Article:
Like all of you, we get busy with real life over the holiday season here at QCH. Let’s take a look back on the Hornets during the past few weeks and what opportunities lie ahead for a team that refuses to give up on a playoff birth.
Hornets win in Golden State
The Charlotte Freaking Hornets won in Golden State! Not one human on planet earth saw this coming. Golden State was without Steph Curry, but who cares? The Hornets regularly suck in games against the cream of the crop in this league, so this result was more than refreshing.
Charlotte didn’t light the world on fire offensively, but they played the style that Steve Clifford has built into this franchises DNA. Rebound the ball, take away opponent second chances, and don’t turn it over. Golden State was only able to manage a 100.0 ORTG for the game, as the Hornets limited their opportunities at the rim and from behind the arc – 50% of the Warriors field-goal attempts were from the mid-range.
This was a flash in the pan game for Dwight Howard. He was able to go by Zaza Pachulia when he caught the ball outside of the paint, and simply bully rookie Jordan Bell when Golden State tried to unleash the small-ball look. D12 finished the game with 29 points (10-15 FG), 13 rebounds and 7 assists. Easily his best performance of the season.
No clue why the Warriors kept bringing an extra defender, but surprisingly, D12 made them pay with the pass on numerous occasions.
And, of course, in any big game for the Hornets there must be a Frank miracle shot.
If nothing else comes of this season, NEVER FORGET, Charlotte won in Golden State.
Charlotte positive trends
During the past 5 games, Charlotte has begun to trend in a positive direction, especially on the offensive end.
For starters, the Hornets are making shots from the outside. In the past 5 games, Charlotte is 37.2% from behind the arc – 1.9% better than their season average.
Charlotte is also pounding the offensive glass – many speculated this could be an area of improvement and exploration for the Hornets entering the season. The 26.8 OREB% tallied in the past 5 games is a top-3 rate in the league over the course of the season. In 4 of the past 5 games, the Hornets have been in the 70th+ percentile in OREB% – Sacramento was the one exception, but consider that a throw away since every Hornets shot went through the net – seeking an advantage via offensive rebounding is clearly becoming a strategy for the Hornets.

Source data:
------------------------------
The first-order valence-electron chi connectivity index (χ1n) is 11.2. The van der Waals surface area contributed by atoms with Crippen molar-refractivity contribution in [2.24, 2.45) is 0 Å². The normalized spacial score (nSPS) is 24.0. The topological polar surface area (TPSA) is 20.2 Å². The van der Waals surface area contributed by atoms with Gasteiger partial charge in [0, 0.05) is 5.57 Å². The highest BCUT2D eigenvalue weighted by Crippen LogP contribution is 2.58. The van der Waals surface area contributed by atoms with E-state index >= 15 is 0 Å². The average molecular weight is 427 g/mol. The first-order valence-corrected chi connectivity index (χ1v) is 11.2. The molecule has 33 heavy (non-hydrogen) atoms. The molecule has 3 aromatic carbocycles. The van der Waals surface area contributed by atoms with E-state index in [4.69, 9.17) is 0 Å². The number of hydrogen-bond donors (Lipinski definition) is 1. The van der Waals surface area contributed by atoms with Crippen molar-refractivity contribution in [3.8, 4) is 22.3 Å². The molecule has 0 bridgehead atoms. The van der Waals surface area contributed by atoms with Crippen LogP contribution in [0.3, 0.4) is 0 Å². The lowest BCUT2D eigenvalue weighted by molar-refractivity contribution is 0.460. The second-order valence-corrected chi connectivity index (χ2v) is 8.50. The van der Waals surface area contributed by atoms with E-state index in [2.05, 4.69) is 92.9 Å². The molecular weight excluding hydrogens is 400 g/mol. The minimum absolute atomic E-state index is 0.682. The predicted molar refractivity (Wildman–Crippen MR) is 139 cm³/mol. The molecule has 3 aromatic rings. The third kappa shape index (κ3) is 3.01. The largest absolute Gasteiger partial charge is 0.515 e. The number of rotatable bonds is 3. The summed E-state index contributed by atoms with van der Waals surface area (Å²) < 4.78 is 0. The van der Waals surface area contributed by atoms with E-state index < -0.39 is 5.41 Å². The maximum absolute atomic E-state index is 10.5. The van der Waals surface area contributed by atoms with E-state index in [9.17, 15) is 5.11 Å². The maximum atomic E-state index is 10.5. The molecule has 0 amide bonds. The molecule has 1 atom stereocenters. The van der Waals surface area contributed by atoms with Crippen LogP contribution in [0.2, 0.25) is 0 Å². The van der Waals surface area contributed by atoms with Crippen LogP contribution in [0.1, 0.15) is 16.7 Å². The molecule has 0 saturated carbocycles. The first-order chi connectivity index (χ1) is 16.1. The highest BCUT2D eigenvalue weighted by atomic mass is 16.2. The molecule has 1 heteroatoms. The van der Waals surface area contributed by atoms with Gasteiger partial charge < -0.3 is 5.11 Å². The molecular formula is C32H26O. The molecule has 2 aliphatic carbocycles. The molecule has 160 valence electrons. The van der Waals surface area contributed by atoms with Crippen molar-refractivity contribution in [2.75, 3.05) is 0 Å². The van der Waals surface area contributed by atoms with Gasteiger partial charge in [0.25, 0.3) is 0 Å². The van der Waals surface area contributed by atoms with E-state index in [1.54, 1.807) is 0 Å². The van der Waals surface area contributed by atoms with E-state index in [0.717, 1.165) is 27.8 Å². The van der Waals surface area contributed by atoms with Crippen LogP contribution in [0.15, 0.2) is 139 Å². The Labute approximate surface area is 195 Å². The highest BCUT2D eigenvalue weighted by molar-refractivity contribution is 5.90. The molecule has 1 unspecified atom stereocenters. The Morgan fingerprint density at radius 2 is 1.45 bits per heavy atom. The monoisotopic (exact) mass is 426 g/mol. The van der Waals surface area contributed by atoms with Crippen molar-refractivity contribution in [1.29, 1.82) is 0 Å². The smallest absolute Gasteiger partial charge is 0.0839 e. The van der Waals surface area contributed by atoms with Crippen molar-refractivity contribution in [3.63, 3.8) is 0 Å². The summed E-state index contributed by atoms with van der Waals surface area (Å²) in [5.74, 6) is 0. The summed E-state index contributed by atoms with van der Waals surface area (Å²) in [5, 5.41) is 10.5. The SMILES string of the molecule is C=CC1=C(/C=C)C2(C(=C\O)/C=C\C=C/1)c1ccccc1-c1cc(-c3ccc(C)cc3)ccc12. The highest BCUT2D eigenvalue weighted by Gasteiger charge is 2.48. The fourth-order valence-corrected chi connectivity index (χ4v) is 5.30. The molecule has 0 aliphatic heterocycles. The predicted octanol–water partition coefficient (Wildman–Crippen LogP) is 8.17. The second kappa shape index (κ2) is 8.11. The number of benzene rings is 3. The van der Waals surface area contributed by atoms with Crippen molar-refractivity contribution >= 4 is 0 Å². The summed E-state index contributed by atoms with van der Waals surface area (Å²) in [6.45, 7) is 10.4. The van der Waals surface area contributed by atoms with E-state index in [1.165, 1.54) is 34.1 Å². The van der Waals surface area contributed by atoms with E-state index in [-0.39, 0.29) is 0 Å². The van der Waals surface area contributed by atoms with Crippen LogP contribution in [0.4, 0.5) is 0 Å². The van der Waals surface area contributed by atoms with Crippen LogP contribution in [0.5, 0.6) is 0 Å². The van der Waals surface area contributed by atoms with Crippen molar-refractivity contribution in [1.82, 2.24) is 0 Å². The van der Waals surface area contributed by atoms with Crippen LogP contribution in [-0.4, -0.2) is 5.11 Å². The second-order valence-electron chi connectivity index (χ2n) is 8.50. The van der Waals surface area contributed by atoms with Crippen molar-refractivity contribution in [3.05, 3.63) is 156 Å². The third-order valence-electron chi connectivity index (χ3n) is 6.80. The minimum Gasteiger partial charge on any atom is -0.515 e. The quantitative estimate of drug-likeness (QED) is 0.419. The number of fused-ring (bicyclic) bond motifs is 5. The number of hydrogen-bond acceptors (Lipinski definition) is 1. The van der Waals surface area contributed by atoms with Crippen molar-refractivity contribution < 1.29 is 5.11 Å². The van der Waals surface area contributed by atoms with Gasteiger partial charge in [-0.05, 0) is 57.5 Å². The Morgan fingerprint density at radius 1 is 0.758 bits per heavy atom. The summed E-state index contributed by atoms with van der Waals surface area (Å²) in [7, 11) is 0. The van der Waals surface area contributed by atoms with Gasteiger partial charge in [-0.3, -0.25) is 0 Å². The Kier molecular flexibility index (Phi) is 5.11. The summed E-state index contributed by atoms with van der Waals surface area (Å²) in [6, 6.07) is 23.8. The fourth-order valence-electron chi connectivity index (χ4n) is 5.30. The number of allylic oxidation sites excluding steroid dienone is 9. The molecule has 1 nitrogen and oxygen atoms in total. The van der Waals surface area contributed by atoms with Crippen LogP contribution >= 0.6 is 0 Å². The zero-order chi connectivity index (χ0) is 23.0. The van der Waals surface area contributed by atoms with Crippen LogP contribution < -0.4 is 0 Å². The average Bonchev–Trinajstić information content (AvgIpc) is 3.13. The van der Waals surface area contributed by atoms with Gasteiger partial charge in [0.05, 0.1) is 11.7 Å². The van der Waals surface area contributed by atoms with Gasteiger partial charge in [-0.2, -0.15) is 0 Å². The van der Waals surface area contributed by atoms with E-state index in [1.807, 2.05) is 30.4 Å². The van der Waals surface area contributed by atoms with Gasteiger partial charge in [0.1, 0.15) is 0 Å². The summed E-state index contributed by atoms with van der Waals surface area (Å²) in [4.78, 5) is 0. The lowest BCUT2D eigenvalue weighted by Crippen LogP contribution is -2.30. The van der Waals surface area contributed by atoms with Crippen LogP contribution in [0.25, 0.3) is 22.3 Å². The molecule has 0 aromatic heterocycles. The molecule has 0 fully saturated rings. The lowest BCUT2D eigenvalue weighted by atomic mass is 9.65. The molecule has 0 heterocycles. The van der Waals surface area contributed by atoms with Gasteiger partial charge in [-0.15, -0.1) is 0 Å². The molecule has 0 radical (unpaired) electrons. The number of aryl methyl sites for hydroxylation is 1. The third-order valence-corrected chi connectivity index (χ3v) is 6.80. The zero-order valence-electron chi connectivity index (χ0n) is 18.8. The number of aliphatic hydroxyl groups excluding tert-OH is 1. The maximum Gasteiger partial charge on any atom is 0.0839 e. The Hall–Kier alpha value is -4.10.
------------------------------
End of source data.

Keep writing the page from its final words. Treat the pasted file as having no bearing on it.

The Hornets crashed on the offensive end like wild banshees in Golden State. D12 killed the Warriors with 4 clutch offensive boards in the second half of that game.
Watch Treveon Graham park himself in the left short corner instead of clearing to the opposite corner after the post-entry to JOB. Again, this is a strategy now.
Same thing here. Graham occupies short corner with Lamb also crashing.
Keep an eye on this trend for Charlotte. It’s a market inefficiency roll of the dice, but worth it for a team that has struggled offensively as much as the Hornets have this season.
Kemba returning to form
For most of December it was a real struggle for the Captain. The body language wasn’t the same, many speculated his shoulder just wasn’t right (as may be the case) and even more time next to D12 following the Zeller injury was wearing on Kemba. He still almost averaged 21 PPG in December, but it wasn’t in the efficient manner we’ve grown accustomed to with Kemba – 39.5% FG, 32.2% 3FG, 4.9 APG, 2.0 TOV. Something was beginning to feel different.
In the past 5 games Walker has begun to show life again. 40% from the floor, 36.6% 3FG, 6.0 APG, 2.0 TOV. If it’s been said once then it’s been said a million times – Charlotte asks Kemba to do a ton. It’s not easy to do everything on the offensive end, and with D12 in the fold this season, it’s been easier for Kemba to become passive offensively. But not recently.
Setting his defender up and using the incredible speed to zoom to the rim.